Access & Information

The garden can be accessed by the public by boat or on one of the seasonal boat trips organised by the Arnolfini. For information visit: www.arnolfini.org.uk For general information about the garden please contact 0117 922 3064 or visit www.aprb.co.uk For further information about the plants please visit www.bris.ac.uk/botanic-garden

Details

Come and discover the edible plant life that grows on the Ballast Seed Garden, and turn it into delicious drinks and snacks for our tea party. Invent your own floral brew or herb infused mocktail and transform cupcakes into miniature gardens.

In 2015 artists Heather and Ivan Morison were commissioned to develop a playground for a special educational needs school in Bristol, working with the staff and pupils to find an alternative language of play and sensory stimuli through landscape and sculpture. Inspired by this project, families are invited to join artist Heather Morison as we encounter the wonders of plants in play, making and discovery.

 

Share your photos with us or tell us what you think @publicartbris #ballastseed

Seeds of Change: A Floating Ballast Seed Garden was commissioned and produced by Bristol City Council as part of the London 2012 Festival in collaboration with Arnolfini and the University of Bristol Botanic Garden The project was funded by the Ashley, Easton & Lawrence Hill Neighbourhood Partnership and Bristol City Council, with the kind support of Bristol Harbour Authority, and the Avon and Somerset Probation Trust Community Payback team.

Maria Thereza Alves

Maria Thereza Alves has recently exhibited in the Lyon Biennale, Guangzhou Maria Thereza Alves was born in Sao Paulo, Brazil in 1961. She researches social and cultural phenomena and was one of the co-founders of the Green Party in Brazil. Alves focuses on concepts that question social circumstances; concerning what we think we know, who we think we are and to look instead at where and how we actually are at this time. She attended the Cooper Union School of Art in New York City and in 2006 she was awarded a DAAD scholarship (Deutscher Akademischer Austauschdients/German Academic Exchange Service). Her work has been exhibited widely across Europe and North America. Recent exhibitions include the Paris Triennial, Guangzhou Triennial, (dOCUMENTA 13 in Kassel, the Sao Paulo Biennial, the Taipei Biennial, Manifesta in Trento, the Prague Biennal, the Athens Biennal and the Lyon Biennal where she received the Prix de la Francophonie.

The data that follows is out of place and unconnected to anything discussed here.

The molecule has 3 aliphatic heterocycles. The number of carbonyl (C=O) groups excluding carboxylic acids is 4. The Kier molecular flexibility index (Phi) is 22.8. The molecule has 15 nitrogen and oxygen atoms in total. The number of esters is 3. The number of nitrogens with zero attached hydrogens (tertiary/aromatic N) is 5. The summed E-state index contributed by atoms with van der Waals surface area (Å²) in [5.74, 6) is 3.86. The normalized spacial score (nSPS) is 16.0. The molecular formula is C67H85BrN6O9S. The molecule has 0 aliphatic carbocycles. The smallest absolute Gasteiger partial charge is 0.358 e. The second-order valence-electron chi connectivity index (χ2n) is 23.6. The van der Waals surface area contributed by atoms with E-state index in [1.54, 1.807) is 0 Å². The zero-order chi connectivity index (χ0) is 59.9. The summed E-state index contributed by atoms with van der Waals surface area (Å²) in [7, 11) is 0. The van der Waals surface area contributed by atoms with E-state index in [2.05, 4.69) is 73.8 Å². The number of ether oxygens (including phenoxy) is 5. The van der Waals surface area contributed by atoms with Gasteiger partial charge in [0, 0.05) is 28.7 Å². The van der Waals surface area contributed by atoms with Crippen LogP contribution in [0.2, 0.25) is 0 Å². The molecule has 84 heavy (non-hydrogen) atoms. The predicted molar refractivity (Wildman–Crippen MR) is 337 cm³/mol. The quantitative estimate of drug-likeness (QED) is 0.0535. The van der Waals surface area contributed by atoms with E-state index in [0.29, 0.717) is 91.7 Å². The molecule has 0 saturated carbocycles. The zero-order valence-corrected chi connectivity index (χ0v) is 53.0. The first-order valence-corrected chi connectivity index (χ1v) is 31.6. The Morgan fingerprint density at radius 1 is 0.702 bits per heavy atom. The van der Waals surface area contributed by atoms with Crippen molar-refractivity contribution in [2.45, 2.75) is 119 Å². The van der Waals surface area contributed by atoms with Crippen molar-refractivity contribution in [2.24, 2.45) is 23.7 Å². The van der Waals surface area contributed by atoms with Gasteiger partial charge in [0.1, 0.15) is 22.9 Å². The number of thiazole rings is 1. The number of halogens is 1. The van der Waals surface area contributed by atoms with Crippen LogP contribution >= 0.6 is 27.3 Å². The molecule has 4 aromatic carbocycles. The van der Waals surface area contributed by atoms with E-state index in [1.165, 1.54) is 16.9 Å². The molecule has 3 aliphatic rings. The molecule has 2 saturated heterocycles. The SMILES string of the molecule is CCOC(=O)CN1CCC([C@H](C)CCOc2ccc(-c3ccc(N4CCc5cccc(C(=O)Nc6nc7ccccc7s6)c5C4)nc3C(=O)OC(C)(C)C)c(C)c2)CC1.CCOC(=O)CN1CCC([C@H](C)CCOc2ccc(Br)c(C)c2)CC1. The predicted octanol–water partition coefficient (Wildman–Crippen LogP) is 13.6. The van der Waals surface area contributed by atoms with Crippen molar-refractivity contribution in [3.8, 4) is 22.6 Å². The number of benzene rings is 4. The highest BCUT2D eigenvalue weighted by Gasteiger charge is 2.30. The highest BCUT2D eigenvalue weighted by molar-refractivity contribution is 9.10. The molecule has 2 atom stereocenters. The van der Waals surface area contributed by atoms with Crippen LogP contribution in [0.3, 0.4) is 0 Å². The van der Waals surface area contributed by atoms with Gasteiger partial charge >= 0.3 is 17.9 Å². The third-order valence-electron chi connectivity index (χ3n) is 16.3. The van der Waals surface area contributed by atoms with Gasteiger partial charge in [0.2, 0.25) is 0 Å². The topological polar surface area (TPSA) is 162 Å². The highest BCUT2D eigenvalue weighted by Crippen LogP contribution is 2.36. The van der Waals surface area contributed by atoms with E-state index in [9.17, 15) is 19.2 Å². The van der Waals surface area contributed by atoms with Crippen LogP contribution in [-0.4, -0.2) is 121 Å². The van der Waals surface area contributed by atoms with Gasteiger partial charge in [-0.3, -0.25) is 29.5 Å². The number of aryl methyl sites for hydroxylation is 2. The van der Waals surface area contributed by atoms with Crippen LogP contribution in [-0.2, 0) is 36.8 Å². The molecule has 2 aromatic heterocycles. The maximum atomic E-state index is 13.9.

Gitta Gschwendtner

Born in Germany in 1972, Gitta Gschwendtner moved to London in the early nineties to study design at Central Saint Martins, Kingston University and the Royal College of Art. Following graduation from the RCA furniture MA in 1998 she set up her independent design studio in London working on a diverse range of projects ranging from product, interior and exhibition design to public art installations for arts, cultural and corporate clients. Gitta’s studio focuses on conceptually rigorous, visually intriguing, functional design across several disciplines.

Other clients include British Council, Crafts Council, Design Museum, DuPont Corian, Geffrye Museum, Habitat, Innermost, Mathmos, Peugeot, Purves & Purves, Royal College of Art, Science Museum, Sony, Twentytwentyone, Victoria and Albert Museum and Wellcome Trust.

Seeds of Change: A Floating Ballast Seed Garden was part of the London 2012 Festival, a spectacular 12-week nationwide celebration from 21 June and running until 9 September 2012 bringing together leading artists from across the world with the very best from the UK. For further information see: www.london2012.com/festival

Arnolfini Ballast Seed Garden - a tour with Nick Wray from Paul Gilbert on Vimeo.

 

 

 

  • Commissioner

    Bristol City Council

  • Produced by

    Bristol City Council

  • Partners

    Arnolfini, Ashley, Easton & Lawrence Hill Neighbourhood Partnership, Ramboll, University of Bristol, University of Bristol Botanic Garden, Bristol Harbour Authority

  • Supported by

    Arnolfini, Ashley, Easton & Lawrence Hill Neighbourhood Partnership, Ramboll, University of Bristol, University of Bristol Botanic Garden, Bristol Harbour Authority